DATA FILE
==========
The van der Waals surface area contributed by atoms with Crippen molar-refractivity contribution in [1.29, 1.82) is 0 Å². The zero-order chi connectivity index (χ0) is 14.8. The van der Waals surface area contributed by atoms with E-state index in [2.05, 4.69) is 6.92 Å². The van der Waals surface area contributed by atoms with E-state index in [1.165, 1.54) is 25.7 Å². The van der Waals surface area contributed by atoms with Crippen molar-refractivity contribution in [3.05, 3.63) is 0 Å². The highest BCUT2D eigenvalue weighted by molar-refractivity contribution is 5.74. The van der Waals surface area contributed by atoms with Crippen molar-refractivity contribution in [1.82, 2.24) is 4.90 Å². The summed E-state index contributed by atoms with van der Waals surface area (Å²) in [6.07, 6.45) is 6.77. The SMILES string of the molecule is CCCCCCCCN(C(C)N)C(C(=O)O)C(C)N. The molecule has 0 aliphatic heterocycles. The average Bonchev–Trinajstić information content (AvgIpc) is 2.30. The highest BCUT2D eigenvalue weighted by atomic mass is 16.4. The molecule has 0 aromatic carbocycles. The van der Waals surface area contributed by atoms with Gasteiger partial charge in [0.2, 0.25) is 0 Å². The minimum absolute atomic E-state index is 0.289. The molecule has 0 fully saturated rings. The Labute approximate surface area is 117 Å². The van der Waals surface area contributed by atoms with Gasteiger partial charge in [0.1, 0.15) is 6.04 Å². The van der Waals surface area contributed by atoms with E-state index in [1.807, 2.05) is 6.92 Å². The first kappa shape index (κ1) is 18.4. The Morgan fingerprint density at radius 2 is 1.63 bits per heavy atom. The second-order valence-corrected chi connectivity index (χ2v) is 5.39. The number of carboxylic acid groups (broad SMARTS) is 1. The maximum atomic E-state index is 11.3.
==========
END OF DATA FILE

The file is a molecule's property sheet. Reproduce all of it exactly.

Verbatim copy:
The van der Waals surface area contributed by atoms with Crippen molar-refractivity contribution in [1.29, 1.82) is 0 Å². The zero-order chi connectivity index (χ0) is 14.8. The van der Waals surface area contributed by atoms with E-state index in [2.05, 4.69) is 6.92 Å². The van der Waals surface area contributed by atoms with E-state index in [1.165, 1.54) is 25.7 Å². The van der Waals surface area contributed by atoms with Crippen molar-refractivity contribution in [3.05, 3.63) is 0 Å². The highest BCUT2D eigenvalue weighted by molar-refractivity contribution is 5.74. The van der Waals surface area contributed by atoms with Crippen molar-refractivity contribution in [1.82, 2.24) is 4.90 Å². The summed E-state index contributed by atoms with van der Waals surface area (Å²) in [6.07, 6.45) is 6.77. The SMILES string of the molecule is CCCCCCCCN(C(C)N)C(C(=O)O)C(C)N. The molecule has 0 aliphatic heterocycles. The average Bonchev–Trinajstić information content (AvgIpc) is 2.30. The highest BCUT2D eigenvalue weighted by atomic mass is 16.4. The molecule has 0 aromatic carbocycles. The van der Waals surface area contributed by atoms with Gasteiger partial charge in [0.2, 0.25) is 0 Å². The minimum absolute atomic E-state index is 0.289. The molecule has 0 fully saturated rings. The Labute approximate surface area is 117 Å². The van der Waals surface area contributed by atoms with Gasteiger partial charge in [0.1, 0.15) is 6.04 Å². The van der Waals surface area contributed by atoms with E-state index in [1.807, 2.05) is 6.92 Å². The first kappa shape index (κ1) is 18.4. The Morgan fingerprint density at radius 2 is 1.63 bits per heavy atom. The second-order valence-corrected chi connectivity index (χ2v) is 5.39. The number of carboxylic acid groups (broad SMARTS) is 1. The maximum atomic E-state index is 11.3.